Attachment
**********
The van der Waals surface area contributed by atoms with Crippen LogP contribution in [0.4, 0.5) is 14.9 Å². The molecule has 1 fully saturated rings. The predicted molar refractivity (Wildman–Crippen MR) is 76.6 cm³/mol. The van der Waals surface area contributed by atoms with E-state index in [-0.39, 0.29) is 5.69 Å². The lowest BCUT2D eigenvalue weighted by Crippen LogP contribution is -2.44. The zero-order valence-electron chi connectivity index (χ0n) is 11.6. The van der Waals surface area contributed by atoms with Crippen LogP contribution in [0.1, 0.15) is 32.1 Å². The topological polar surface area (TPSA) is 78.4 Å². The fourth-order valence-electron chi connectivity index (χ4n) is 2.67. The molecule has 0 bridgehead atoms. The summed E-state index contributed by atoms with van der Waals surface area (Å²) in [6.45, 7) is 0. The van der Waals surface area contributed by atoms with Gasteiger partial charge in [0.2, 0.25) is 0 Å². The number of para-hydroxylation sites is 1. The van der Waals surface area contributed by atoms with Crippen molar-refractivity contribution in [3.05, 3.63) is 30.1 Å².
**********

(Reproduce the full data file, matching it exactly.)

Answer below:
The van der Waals surface area contributed by atoms with Crippen LogP contribution in [0.4, 0.5) is 14.9 Å². The molecule has 1 fully saturated rings. The predicted molar refractivity (Wildman–Crippen MR) is 76.6 cm³/mol. The van der Waals surface area contributed by atoms with E-state index in [-0.39, 0.29) is 5.69 Å². The lowest BCUT2D eigenvalue weighted by Crippen LogP contribution is -2.44. The zero-order valence-electron chi connectivity index (χ0n) is 11.6. The van der Waals surface area contributed by atoms with Crippen LogP contribution in [0.1, 0.15) is 32.1 Å². The topological polar surface area (TPSA) is 78.4 Å². The fourth-order valence-electron chi connectivity index (χ4n) is 2.67. The molecule has 0 bridgehead atoms. The summed E-state index contributed by atoms with van der Waals surface area (Å²) in [6.45, 7) is 0. The van der Waals surface area contributed by atoms with Gasteiger partial charge in [0.2, 0.25) is 0 Å². The number of para-hydroxylation sites is 1. The van der Waals surface area contributed by atoms with Crippen molar-refractivity contribution in [3.05, 3.63) is 30.1 Å².